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Dissertation/Thesis Abstract

Effectiveness of rosiglitazone in reducing flexion contracture in a novel rabbit model of arthrofibrosis with surgical capsular release: a biomechanical, histological, and genetic analysis
by Barlow, Jonathan David, M.S., College of Medicine - Mayo Clinic, 2013, 67; 1541020
Abstract (Summary)

Introduction: Animal models of joint contracture induced by capsular injury and prolonged immobilization are used to elucidate the mechanisms of arthrofibrosis. Clinically, patients with joint contracture commonly undergo surgical capsular release. Peroxisome proliferator-activated receptor gamma (PPARγ) agonists (such as rosiglitazone) hold promise as antifibrogenic agents that may be used as an adjunct to capsular release.

Methods: A surgically induced capsular contracture was created in thirty skeletally mature female rabbits. Twenty rabbits underwent a limited capsular release, which consisted of elevation of the posterior capsule through a lateral femoral incision under tension. Ten of these received rosiglitazone, while ten received placebo. Ten rabbits had a similar sham incision, without elevation of the capsule or joint extension (control group). Flexion contracture was measured using intraoperative fluoroscopy. All animals were allowed free cage activity for 16 weeks following this procedure. Joint contracture was measured using a custom device.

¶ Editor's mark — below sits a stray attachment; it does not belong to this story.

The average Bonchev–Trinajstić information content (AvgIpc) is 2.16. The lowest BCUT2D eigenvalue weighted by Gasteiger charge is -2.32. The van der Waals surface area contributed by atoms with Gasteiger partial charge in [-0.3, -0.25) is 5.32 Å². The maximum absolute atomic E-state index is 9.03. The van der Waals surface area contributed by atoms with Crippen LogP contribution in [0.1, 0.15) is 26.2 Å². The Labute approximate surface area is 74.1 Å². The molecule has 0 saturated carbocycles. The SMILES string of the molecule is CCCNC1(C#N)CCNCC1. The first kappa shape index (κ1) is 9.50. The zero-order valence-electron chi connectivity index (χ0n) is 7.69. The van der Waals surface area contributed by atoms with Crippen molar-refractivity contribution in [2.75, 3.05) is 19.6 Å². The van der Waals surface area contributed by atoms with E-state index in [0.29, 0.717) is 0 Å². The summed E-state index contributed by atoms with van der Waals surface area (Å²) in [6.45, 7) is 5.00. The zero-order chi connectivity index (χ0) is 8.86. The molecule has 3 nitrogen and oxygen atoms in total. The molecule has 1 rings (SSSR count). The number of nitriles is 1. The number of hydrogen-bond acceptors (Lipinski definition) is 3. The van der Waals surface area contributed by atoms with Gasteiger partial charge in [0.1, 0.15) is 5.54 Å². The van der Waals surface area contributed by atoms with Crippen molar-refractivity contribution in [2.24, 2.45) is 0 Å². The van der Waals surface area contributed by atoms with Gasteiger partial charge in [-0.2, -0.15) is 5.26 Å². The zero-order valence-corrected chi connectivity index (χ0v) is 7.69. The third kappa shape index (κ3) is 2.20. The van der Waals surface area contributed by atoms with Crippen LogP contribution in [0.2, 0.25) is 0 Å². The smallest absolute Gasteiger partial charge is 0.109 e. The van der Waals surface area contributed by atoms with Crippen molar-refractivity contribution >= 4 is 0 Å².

Results: All animals survived both operations without operative complications. At the time of surgical release or sham surgery, the average flexion contracture was 129° ± 11° in the control group versus 30° ± 8° in the release group (p=0.0002). Following sixteen weeks of remobilization, the animals that had a capsular release had significantly decreased flexion contractures compared to the control animals: 37° ± 14° and 49° ± 13° respectively (p=0.035). Following sixteen weeks of remobilization, the difference in flexion contracture between the rosiglitazone and capsular release groups was not statistically significant (rosiglitazone 33° ± 11°; control, 37° ± 14°; p = 0.39). Several gene products were significantly affected by rosiglitazone administration.

Discussion: In this animal model, a limited capsular release decreased flexion contracture immediately after surgery as well as following sixteen weeks of remobilization. This resembles clinical experience. Rosiglitazone did not prevent flexion contracture in this model, but did modulate gene expression in the joint capsule.

Indexing (document details)
Advisor: Morrey, Bernard F.
Commitee: Lewallen, David, Westendorf, Jennifer, Yaszemski, Michael J.
School: College of Medicine - Mayo Clinic
Department: Orthopedics
School Location: United States -- Minnesota
Source: MAI 52/01M(E), Masters Abstracts International
Subjects: Medicine, Biomechanics
Publication Number: 1541020
ISBN: 978-1-303-22754-7
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